Will meat grown in a laboratory be healthy?


It doesn’t. We’ve all seen tabloid headlines like these about food, drink, and other products we consume in our daily lives. As with the vast majority of things though, everything is okay in moderation. A couple of glasses of wine at the weekend won’t damage your liver, whereas two bottles a day probably will.

The same goes for processed meat. Long term processed meat consumption has been associated with health problems for a while now, with diets very high in processed meat linked to an increased risk of bowel cancer, diabetes, and heart conditions.

I have a suspicion that future generations will look back on mass consumption of processed meat in a similar way to how we look back at rooms full of people smoking in the 1950s. Would you be surprised to hear of someone eating processed meat for two or even three meals a day? It’s probably quite common… I’m pretty sure I’ve done it plenty of times.

Will lab-grown meat be any healthier?

In theory, lab-grown meat could end up being healthier than factory farmed meat as scientists have more control over what is going to the final product.

The potential for increased nutrient fortification, customised cellular compositions, and optimal nutritional profiles, could all contribute to making lab-grown meat healthier than livestock-sourced meat. For example, levels of saturated fat can be deliberately kept low and replaced with healthier Omega 3 fatty acids.

As lab-grown meat is made in a strictly controlled sterile lab environment, it is also less likely to come into contact with the health hazards found on farms. Large numbers of animals living in crowded conditions create an environment rife with germs, so the meat-industry must take great care to avoid bacteria such as Salmonella and E. Coli being accidentally transmitted through the slaughter process.

Antibiotic resistance – a growing threat

Stemming the tide of antibiotic resistance could be an indirect but important public health benefit to come from the widespread adotpion of lab-grown meat.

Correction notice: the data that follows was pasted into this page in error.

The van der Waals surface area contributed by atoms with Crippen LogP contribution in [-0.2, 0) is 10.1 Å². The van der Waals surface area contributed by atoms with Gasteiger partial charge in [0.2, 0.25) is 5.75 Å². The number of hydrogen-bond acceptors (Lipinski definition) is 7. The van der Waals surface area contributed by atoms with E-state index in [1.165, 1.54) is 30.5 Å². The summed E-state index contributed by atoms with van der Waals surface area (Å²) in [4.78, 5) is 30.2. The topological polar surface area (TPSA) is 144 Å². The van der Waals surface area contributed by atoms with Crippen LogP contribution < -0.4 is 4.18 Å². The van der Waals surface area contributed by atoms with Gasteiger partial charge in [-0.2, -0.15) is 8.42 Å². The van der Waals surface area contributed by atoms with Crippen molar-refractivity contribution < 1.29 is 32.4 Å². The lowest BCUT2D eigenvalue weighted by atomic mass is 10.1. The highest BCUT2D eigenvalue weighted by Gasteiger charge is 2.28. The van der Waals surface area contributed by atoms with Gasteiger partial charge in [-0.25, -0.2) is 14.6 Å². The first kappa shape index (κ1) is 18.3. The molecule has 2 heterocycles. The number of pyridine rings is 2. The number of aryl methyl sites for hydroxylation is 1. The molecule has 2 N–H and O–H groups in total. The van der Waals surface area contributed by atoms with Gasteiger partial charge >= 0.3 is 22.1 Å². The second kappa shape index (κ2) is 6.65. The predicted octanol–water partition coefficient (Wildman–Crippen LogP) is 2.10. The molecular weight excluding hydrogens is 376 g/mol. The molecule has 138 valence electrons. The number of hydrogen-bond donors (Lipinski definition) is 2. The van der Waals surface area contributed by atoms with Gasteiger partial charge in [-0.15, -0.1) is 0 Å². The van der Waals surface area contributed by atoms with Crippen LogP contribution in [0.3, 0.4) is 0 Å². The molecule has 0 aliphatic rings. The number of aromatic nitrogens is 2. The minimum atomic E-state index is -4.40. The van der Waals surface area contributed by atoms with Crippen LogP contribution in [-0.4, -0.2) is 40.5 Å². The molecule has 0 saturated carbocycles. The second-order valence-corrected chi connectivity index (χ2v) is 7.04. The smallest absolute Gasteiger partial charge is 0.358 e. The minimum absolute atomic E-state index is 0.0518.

To combat the bacteria and illnesses that can naturally occur in animals, the livestock industry pumps them with vast amounts of antibiotics. This overuse is a contributor to the issue of growing antibacterial resistance, where bacteria evolve to resist the frontline drugs we use to heal infections.

In some cases, highly resistant bacteria such as MRSA are showing resistance to drugs usually reserved as a last line of defence. Some researchers fear that antibiotic resistance could throw us back towards a medical dark age, where small infections could prove fatal. Any reduction lab-grown meat can bring to the overuse of antibiotics would certainly be a good thing for public health.

What makes something ‘natural’?

I find it interesting how some people take such an intense interest in what will be going into lab-grown meat, but tend to give factory farmed meat a free pass because it is ‘natural’. In fact, many are none-the-wiser as to what their meat has been treated with or had added to it.

Growth hormones such as testosterone and progesterone are examples of controversial substances that can be artificially added to livestock in order to promote their growth. They are already banned in Europe due to health concerns but still regularly used in the United States and other countries. Whilst there is still debate around whether these added hormones are bad for humans, they won’t be required at all for the production of lab-grown meat.

The scrutiny of what can and can’t go into lab-grown meat will be high, and strict regulations will be followed under laboratory conditions. It should not come as a surprise if the finished product ends up being healthier and more transparently labelled than plenty of processed meat found on supermarket shelves.

This series is exploring questions about lab grown meat. All views expressed are my own.